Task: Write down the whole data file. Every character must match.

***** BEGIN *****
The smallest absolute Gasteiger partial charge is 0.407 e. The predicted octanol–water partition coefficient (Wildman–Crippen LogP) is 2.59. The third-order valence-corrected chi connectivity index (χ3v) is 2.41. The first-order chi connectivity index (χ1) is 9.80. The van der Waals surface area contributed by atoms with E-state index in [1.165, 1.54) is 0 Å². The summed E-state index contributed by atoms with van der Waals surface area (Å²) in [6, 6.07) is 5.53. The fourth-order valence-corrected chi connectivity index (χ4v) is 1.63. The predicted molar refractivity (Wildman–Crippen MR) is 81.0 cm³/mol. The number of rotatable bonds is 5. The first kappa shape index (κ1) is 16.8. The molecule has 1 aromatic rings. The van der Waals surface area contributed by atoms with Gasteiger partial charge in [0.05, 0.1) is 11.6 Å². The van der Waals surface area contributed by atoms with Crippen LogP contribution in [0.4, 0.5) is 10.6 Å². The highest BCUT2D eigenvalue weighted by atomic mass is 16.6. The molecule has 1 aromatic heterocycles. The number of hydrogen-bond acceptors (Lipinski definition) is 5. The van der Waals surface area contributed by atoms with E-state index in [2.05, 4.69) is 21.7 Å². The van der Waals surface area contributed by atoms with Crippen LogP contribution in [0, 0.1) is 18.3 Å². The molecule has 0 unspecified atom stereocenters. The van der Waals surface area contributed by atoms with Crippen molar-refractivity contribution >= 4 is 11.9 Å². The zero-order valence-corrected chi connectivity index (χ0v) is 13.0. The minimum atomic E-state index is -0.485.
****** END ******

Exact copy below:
The smallest absolute Gasteiger partial charge is 0.407 e. The predicted octanol–water partition coefficient (Wildman–Crippen LogP) is 2.59. The third-order valence-corrected chi connectivity index (χ3v) is 2.41. The first-order chi connectivity index (χ1) is 9.80. The van der Waals surface area contributed by atoms with E-state index in [1.165, 1.54) is 0 Å². The summed E-state index contributed by atoms with van der Waals surface area (Å²) in [6, 6.07) is 5.53. The fourth-order valence-corrected chi connectivity index (χ4v) is 1.63. The predicted molar refractivity (Wildman–Crippen MR) is 81.0 cm³/mol. The number of rotatable bonds is 5. The first kappa shape index (κ1) is 16.8. The molecule has 1 aromatic rings. The van der Waals surface area contributed by atoms with Gasteiger partial charge in [0.05, 0.1) is 11.6 Å². The van der Waals surface area contributed by atoms with Crippen LogP contribution in [0.4, 0.5) is 10.6 Å². The highest BCUT2D eigenvalue weighted by atomic mass is 16.6. The molecule has 1 aromatic heterocycles. The number of hydrogen-bond acceptors (Lipinski definition) is 5. The van der Waals surface area contributed by atoms with E-state index in [2.05, 4.69) is 21.7 Å². The van der Waals surface area contributed by atoms with Crippen LogP contribution in [0, 0.1) is 18.3 Å². The molecule has 0 unspecified atom stereocenters. The van der Waals surface area contributed by atoms with Crippen molar-refractivity contribution >= 4 is 11.9 Å². The zero-order valence-corrected chi connectivity index (χ0v) is 13.0. The minimum atomic E-state index is -0.485.